Behind the Cold War 
- in the Caribbean

“George W. Bush’s War on Terror was not the first time the United States declared war on an idea,” writes Alex von Tunzelmann in her latest historical narrative, Red Heat: Conspiracy, Murder, and the Cold War in the Caribbean.

In the 1950s, it was the perceived threat posed by communism that obsessed many US officials and empowered the Soviet Union, she writes.

The conflict between the US and the Soviet Union didn’t end with the Cuban missile crisis in October 1962. It started long before and continued long after, largely in secret.

Ultimately, the author writes, the United States’ sense of security depended on whether Caribbean leaders were pro-American.

Pro-American became synonymous with anti-communist, and pro-communist meant anti-American. The Caribbean was in crisis during the presidencies of Dwight Eisenhower, John F. Kennedy and Lyndon B. Johnson, and US foreign policy was implemented accordingly. This included supporting right-wing dictators Rafael Trujillo in the Dominican Republic and Francois “Papa Doc” Duvalier in Haiti, and suppressing Cuba’s left-leaning nationalist, Fidel Castro.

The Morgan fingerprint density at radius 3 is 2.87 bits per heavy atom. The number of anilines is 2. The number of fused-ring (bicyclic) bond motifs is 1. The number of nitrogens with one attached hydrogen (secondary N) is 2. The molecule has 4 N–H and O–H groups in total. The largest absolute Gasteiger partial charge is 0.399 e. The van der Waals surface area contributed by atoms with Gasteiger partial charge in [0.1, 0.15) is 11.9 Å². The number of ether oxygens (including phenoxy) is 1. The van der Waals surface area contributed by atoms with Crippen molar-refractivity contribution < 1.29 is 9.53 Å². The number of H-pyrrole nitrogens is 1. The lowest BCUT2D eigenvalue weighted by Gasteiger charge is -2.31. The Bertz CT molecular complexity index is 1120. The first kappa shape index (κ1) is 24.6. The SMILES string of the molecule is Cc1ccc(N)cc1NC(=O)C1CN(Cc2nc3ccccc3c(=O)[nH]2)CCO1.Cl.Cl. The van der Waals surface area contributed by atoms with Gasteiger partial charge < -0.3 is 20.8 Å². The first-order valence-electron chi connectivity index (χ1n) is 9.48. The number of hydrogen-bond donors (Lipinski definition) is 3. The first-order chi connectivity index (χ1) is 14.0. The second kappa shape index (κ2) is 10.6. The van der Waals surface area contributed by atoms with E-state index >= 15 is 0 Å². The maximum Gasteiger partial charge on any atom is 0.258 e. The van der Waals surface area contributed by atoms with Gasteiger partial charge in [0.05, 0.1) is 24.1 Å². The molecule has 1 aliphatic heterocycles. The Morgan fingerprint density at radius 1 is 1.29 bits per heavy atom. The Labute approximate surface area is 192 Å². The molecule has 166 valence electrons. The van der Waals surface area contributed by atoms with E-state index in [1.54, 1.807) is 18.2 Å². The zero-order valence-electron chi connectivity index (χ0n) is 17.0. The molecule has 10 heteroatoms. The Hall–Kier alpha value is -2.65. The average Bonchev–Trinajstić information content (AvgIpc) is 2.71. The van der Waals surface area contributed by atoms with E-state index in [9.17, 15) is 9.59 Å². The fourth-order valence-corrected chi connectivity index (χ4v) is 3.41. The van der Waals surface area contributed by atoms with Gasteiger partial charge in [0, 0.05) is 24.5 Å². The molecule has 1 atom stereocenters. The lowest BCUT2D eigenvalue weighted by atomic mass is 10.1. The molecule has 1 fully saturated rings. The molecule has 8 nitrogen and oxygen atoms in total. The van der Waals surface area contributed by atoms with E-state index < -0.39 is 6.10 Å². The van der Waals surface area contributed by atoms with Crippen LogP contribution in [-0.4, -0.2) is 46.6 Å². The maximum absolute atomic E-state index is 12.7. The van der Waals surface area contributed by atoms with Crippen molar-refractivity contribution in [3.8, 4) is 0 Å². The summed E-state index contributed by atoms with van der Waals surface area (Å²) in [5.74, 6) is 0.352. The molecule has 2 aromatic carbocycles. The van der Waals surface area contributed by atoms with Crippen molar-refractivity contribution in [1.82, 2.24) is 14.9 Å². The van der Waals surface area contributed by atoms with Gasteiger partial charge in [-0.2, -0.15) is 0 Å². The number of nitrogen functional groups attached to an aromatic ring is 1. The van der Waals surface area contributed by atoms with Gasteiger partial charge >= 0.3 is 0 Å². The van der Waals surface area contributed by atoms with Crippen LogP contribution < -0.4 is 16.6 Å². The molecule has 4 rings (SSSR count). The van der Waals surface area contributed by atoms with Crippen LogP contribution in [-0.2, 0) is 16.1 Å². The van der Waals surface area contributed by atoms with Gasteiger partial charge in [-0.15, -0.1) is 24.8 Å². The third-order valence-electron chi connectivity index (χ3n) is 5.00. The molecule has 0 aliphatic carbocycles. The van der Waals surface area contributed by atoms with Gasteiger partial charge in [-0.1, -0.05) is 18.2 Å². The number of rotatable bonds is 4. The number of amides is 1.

Von Tunzelmann writes that Castro attempted to join forces with the US government several times during the Cuban revolution, but the CIA’s secret war against him forced Castro to seek allegiance with the Soviets.

Human rights hypocrisy

The author’s editorial comments make for an interesting read, but they sometimes get in the way of the story. She does make points that aren’t hard to agree with — like the inherent hypocrisy of the US intervening in Cuba to protect against the potential danger of communism while ignoring human rights violations in neighbouring nations.

Von Tunzelmann brings to life what it was like to be on the streets of Havana after the Cuban rebels led by Castro successfully toppled dictator Fulgencio Batista in late 1958.

The reader senses the dread felt by the women and children taken deep in the forests of Port-au-Prince, Haiti, where they were tortured and killed in 1964 for being related to members of an opposition group.

Readers are also transported to Air Force One with Johnson, who had boarded in Dallas as vice president and deplaned as president in Washington in the hours after JFK’s assassination on 22 November, 1963.

At points in the book, Red Heat is so bizarre, you may not believe what you’re reading, and at times, the story is so horrifying, you may be brought to tears.

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